Krakow dates back to the 7th century and has a long tradition of markets that play an important part of the city’s cultural calendar. But somehow, the Christmas market is the most special and eagerly anticipated one, as this is the time when the city is usually draped in snow, making it an even prettier sight for visitors.
The buzz is best captured in the main market square that plays neighbour to the ancient Cloth Hall and has an old-fashioned aura. To soak in the archaic surroundings of Baroque palaces and the archaic surroundings of Baroque palaces and the archaic surroundings of Baroque palaces and Gothic churches, here take the hundsome horse-drawn carriages that took you on the popular 30-min route from the market square to Wawel Hill
TO MARKET, TO MARKET
Apart from housing a tall, prettily-lit Christmas tree, the market square is lined with 80-100 rustic stalls offering everything from culinary creations to Christmas gifts and goodies by local craftsmen. Everything from glass baubles, ornaments and toys to festive candies, embroidered table cloths, local pottery and knitwear has a distinct Polish appeal. As with most European Markets, the aroma of hot food remains everywhere. Scents ranged from the juice of sizzling sausages and roasted pork to pierogi (stuffed dumplings), bigos (a cabbage and pork stew)and oscypek cheese-smoked cheese made out of salted sheep milk,a speciality of the Tatra mountains.
If you wish to pick one memorable experience, it would be Krakow’s most astonishing musical sight that requires a bit of neck-craning. Atop the splendid, GothicSaint Mary’s Basilica, one of the world’s most bizare trumpet solos can be heard. After the bell sounds every hour, a brass instrument unexpectedly appears from a window of the 65-metre – high cathedral tower and plays a five-note melody.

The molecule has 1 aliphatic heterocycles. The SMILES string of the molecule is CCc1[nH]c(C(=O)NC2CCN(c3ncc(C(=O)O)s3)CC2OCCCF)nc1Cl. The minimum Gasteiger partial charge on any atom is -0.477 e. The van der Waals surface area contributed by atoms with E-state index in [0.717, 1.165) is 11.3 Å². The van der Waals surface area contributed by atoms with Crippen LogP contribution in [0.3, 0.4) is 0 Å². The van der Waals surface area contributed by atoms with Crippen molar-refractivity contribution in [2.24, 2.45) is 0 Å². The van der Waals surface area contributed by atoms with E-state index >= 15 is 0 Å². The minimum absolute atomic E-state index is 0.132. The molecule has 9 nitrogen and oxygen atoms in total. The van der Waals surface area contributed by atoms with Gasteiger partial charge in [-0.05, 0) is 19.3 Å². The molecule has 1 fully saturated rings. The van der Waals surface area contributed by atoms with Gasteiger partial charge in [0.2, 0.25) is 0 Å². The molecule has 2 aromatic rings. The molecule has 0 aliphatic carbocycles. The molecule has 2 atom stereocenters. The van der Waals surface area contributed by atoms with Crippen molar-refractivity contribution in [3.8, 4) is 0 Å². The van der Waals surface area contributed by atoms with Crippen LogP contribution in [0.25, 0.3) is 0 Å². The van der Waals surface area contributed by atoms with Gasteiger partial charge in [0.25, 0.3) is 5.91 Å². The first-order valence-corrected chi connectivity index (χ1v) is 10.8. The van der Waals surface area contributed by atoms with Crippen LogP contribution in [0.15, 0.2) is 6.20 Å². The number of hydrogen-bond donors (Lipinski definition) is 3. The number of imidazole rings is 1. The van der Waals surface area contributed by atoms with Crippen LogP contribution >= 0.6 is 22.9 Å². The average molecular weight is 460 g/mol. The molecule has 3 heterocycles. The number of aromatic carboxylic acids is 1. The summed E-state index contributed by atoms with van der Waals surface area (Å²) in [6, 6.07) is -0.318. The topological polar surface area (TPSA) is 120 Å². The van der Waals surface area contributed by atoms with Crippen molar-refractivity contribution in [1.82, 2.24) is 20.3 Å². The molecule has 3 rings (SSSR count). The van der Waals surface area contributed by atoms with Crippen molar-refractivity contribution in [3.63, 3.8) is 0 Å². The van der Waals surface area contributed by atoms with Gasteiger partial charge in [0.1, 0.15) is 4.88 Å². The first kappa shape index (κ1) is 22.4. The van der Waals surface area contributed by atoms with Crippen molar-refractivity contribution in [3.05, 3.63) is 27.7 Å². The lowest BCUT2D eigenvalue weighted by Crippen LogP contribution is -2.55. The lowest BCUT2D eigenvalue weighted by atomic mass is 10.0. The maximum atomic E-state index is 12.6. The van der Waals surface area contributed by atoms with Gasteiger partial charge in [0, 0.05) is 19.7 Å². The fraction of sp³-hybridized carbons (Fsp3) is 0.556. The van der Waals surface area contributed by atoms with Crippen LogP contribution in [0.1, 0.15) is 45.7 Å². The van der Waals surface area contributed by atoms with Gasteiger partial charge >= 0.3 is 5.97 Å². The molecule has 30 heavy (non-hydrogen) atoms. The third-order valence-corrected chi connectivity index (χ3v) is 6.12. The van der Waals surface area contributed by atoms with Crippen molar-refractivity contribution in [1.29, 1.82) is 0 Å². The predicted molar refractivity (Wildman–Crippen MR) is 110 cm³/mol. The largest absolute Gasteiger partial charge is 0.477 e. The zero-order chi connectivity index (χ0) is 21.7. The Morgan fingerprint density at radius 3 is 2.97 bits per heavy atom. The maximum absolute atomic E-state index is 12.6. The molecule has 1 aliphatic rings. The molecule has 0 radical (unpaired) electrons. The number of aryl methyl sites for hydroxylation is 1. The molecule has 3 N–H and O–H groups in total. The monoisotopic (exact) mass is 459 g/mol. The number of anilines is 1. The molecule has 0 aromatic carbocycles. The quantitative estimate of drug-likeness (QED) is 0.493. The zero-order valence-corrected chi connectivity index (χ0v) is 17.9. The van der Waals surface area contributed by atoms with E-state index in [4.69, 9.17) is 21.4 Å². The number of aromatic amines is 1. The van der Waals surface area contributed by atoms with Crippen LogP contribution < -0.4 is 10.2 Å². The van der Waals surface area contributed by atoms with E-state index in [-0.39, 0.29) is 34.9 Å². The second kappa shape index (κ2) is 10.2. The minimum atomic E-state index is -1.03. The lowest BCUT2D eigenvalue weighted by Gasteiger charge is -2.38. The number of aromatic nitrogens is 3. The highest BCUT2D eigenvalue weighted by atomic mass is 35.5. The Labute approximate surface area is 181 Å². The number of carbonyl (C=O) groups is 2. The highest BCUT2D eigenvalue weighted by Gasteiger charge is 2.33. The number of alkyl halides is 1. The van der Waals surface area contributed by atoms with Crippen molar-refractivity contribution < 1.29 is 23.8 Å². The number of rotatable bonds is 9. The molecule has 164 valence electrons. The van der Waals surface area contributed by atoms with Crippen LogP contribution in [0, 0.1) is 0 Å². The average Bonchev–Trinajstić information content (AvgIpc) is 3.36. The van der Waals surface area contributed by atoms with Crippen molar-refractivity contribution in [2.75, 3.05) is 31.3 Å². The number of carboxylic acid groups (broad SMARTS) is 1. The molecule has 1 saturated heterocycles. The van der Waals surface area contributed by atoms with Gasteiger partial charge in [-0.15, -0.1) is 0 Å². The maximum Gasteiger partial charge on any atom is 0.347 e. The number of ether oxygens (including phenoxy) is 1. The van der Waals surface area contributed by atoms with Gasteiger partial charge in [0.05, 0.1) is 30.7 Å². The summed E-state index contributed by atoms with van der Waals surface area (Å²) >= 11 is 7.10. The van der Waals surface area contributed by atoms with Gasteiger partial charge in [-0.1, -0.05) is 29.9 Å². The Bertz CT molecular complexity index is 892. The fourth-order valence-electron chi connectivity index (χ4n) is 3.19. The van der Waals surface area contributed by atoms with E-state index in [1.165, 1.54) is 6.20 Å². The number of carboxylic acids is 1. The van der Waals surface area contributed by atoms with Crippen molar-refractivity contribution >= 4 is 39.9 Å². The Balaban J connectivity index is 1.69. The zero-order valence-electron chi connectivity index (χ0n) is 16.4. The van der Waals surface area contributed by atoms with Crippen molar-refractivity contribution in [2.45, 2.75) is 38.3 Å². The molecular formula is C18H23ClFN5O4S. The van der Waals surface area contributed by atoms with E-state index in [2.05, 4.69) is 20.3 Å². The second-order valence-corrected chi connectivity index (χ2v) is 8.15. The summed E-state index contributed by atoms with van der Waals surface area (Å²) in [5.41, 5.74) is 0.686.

The Krakow Christmas market was a mini winter wonderland, even though a little touristy and crowded. But it generated enough Christmas warmth to overcome the winter chill.
PRAGUE (For time travel )
you’re in for a double treat. The city’s two main Christmas markets. In Old Town Square and Wenceslas Square, are a five-minute walk from each other.
BUDPEST (For festive food)
The biggest market runs at Vorosmarty Square in Budapest city centre. Stalls sell traditional Hungarian folk art and crafts. Sample delights like Kurtoskalacs (sweetbread).
UUBUANA (for lighting)
Ljublijana, Slovenia, boasts of a Christmas market with the most extravagant lighting.
RIGA (For the christmas tree )
The christmas tree at the medieval square is decorated with ornamets made of natural material.
TALLIN (For specail souvenirs)
Handmade Estonian crafts are bound to interest you.
Across the roiling waters of the Chao Phraya River, the other bank seemed quite distant even thought it was probably a five-minute ferry ride. The churning river was made more so as boats, ferries and larger cargo vessels sputtered up and down. There is a white structure with spires, which seemed to catch the sun’s early morning rays and glistened luminously rays and glistened luminously. Not without reason was it called Wat Arun, the temple of dawn, and seemed far more compelling than Bangkok’s other popular sights.
GO FOR THE UNEXPECTED